Allen: Most of my learning has come from testing ideas and topics on an audience. I’ll speak at events, in small groups, and in one-on-one coaching calls. During that time, I researched and read the great writers of history on that topic.

Then, after I’ve spoken on the topic for two years, I’ll have the humility to cut a story I liked because it caused the audience to zone out. As I speak, I can see people leaning in to listen when I mention certain things, so I’ll note that and maximize it.

Over time, your content gets tested in the real world in real time, and that’s far better than trying to write alone in your study and hoping people like it.

Getting Unstuck in Fiction

Thomas: For fiction, it’s a bit different.

Isaac Asimov wrote an excellent essay on creativity called “The Eureka Phenomenon.” It’s primarily about how many scientific discoveries happened when the researcher was doing something else.

Perhaps the famous incident was when Archimedes discovered the principle of buoyancy while he was in the bath; and then he shouted, “Eureka!”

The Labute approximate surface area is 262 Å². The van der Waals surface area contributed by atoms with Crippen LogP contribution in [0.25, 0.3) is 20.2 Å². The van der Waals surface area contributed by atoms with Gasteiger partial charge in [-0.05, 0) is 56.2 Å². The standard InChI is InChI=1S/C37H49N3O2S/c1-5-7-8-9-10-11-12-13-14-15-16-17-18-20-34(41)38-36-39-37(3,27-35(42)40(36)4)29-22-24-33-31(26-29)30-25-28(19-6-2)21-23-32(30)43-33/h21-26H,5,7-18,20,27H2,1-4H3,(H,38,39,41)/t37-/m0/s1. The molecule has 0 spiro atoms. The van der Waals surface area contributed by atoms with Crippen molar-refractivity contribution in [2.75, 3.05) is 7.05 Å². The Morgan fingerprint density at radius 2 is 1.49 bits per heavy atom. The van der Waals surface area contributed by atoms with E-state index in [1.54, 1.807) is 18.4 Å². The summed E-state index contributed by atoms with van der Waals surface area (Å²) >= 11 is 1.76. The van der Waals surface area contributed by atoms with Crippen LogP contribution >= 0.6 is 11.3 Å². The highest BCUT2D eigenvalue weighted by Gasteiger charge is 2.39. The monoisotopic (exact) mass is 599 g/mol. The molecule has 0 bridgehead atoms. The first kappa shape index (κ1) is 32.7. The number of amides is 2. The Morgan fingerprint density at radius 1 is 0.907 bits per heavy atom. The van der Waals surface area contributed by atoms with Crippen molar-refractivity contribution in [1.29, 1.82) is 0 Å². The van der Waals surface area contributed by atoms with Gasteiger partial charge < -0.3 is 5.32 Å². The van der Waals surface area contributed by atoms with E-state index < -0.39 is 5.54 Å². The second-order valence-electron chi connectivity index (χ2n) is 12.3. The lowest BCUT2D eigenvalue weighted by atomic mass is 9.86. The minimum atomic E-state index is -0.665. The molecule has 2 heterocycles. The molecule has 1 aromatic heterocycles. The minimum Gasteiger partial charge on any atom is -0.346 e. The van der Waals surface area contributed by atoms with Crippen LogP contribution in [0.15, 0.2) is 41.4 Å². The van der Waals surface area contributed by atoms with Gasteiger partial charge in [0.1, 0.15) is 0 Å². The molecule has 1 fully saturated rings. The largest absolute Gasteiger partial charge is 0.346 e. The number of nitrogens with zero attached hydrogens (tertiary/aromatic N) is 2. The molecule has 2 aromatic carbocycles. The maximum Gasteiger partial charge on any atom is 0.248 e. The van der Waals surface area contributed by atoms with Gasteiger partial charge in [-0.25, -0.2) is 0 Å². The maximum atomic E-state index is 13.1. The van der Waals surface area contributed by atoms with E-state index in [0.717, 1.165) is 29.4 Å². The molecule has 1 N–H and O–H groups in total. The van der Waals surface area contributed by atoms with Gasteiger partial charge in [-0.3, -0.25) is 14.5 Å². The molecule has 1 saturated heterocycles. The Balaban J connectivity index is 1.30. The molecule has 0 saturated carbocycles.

The Asimov essay includes a dozen examples of major scientific breakthroughs that didn’t happen while the scientist was laboring but when they were taking a break doing something else.

Asimov applied that principle to his writing. He was one of the most prolific novelists of the 20th century and probably the most prolific in science fiction.

He said if he ever had writers block, he’d take a walk or see a mindless movie. And without fail, when he returned from the movie or walk, he’d have fresh ideas to move the story forward.

Storytelling Models

Allen: Speaking of fiction, I’ve recently been fascinated by the concept of the hero’s journey, which is mostly what writers use for screenplays or novels.

You began by talking about Eden. I think the story model God created was different than the hero’s journey. As I’ve looked into this, I’ve come to believe the hero’s journey is actually an Ecclesiastes journey, not an Eden journey.

Ecclesiastes versus Eden

An Ecclesiastes journey means everyone is off searching for something. They’re called into the unknown; but by the end of the hero’s journey, while they may have attained the elixir, the gold, the girl, or the victory, it’s only a short-term victory. If the camera kept rolling, the character would still be largely the same person in the next scene.

In movie sequels, the characters don’t change much. They just have the next adventure. In that sense, it flows like an Ecclesiastes story where nothing’s new under the sun.

The Eden storytelling model focuses on the fact that God created us for intimacy with him. If we started telling stories that focused more on that desire and what the adventures were supposed to be, I think it would result in less predictable stories by novelists and screenwriters.